Have you ever taken a walk with a preschooler? If not, I highly recommend it. Strolling along at preschool-pace is good for your mental health.
Here is how a preschooler takes a walk: “Oh, look, here is a pretty rock! Wow, it sure is shiny and smooth. I see black and gray all swirled up together. I like how it feels kind of cold in my hand. I think I’ll keep it!” She stuffs the rock in her pocket and takes a couple more steps.
“Oohh! A lady bug!” She crouches down to bug level on the path. “It sure is tiny. Black and red and spotted. I think I’ll count its legs. Wonder where this bug is going? I think I’ll watch it for awhile and see.” She sits down and intently watches the lady bug as if she has all the time in the world. Five minutes pass and the bug scoots under a big rock. Unfazed, the preschooler takes a few more steps.
“Yellow flowers! I want to smell them.” She bends down and sticks her nose in the petals. A little pollen sticks between her freckles. “Mmmm, that smells kind of like my mommy’s perfume. I like it. Wonder how these flowers would taste?”
Let’s stop right there. When was the last time you took a walk like that? If you are like most adults, I bet it has been awhile. That’s because when adults go walking, it is usually with intent and for the purpose of exercise. We need to accomplish the walk. Take the walk. Conquer the walk and mark it off our to-do list. Get it done and move on to the next task that needs doing, right?
By contrast, preschoolers enjoy the walk. They are never in a hurry to do it and have it be done and behind them. They don’t look at their watches, monitor their speed, count their steps, and try to beat their last walking record. Their walk is not a goal to be achieved. While they are walking, preschoolers dont’ trouble themselves with what their next project is after the walked is completed. They don’t even think about the end. Preschoolers are very present-oriented, not troubling themselves about the last walk they took or what they need to do later that day. They simply immerse themselves in the process of walking and the joy of noticing the wonders oft nature .
What would it be like if you took a preschool walk every so often? If you leisurely strolled the path and took notice of all that nature has to offer, my guess is that you would have less anxiety, less stress, and a renewed sense of peace.
So, to revive the preschooler in you, take a walk that engages the senses:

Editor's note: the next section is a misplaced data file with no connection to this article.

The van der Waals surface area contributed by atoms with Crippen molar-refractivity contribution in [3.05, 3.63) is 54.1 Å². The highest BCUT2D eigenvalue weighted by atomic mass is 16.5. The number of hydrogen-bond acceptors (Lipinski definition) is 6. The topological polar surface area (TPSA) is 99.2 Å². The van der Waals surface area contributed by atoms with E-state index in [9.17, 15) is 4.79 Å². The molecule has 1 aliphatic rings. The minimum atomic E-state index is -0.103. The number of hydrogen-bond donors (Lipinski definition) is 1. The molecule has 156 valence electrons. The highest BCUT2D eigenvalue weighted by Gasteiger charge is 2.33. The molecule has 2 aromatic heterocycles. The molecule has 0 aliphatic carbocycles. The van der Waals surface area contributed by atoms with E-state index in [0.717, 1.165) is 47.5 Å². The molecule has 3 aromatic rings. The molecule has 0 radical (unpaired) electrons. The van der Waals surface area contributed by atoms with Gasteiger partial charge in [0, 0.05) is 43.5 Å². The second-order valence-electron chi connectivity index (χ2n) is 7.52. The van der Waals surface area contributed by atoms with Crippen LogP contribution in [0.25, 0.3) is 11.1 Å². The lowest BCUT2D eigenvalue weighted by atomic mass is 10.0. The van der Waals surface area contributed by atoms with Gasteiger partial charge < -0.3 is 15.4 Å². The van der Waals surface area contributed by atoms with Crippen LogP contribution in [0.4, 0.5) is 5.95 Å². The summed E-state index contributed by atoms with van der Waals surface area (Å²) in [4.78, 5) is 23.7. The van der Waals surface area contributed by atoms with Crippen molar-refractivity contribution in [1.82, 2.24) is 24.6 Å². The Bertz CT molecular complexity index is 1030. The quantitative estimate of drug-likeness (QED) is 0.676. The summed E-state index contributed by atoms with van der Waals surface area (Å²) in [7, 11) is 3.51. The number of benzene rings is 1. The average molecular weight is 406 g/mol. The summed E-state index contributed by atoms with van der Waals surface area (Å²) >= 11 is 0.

- Sight. Pay attention to color, shape, and size of things on your walk. Look up and down, not merely straight ahead at what’s coming up next.
- Smell. Notice the scents in the air and on the plants. If there are flowers along the path, stop and take a sniff.
- Sound. What do you hear? Dogs barking, children laughing, water dripping, leaves rustling?
- Taste. It might not be wise to sample the foliage around you unless you are an experienced outdoors-person, but you can imagine what these might taste like.
- Touch. Identify temperatures and textures of the things around you.
- Emotions. Tune in to your feelings while walking. Breathe and let any stress puddle at your feet as you connect with the beauty of nature that surrounds you on this walk.
Still not convinced that preschool walks are for you? Well, consider this: When was the last time you saw a preschooler look stressed out as he let beach sand pour through his fingers, or as she counted the petals on a flower from the garden or watched a bird splash around in a puddle of rain? Now imagine how a preschool walk could ground you more firmly in the present moment and melt away past regrets and future fears, and in general increase your sense of mental well-being.
Vickie Hull, M.S., LCMFT, is a marriage and family therapist in Lawrence, Kansas. She conducts individual psychotherapy with people of all ages (including children and teens), couples counseling (premarital, marital, cohabitating), family therapy, medical family therapy (involving medical situations), and grief therapy. Vickie can be reached at email@example.com or through her website: http://vickiehullmft.webs.com.
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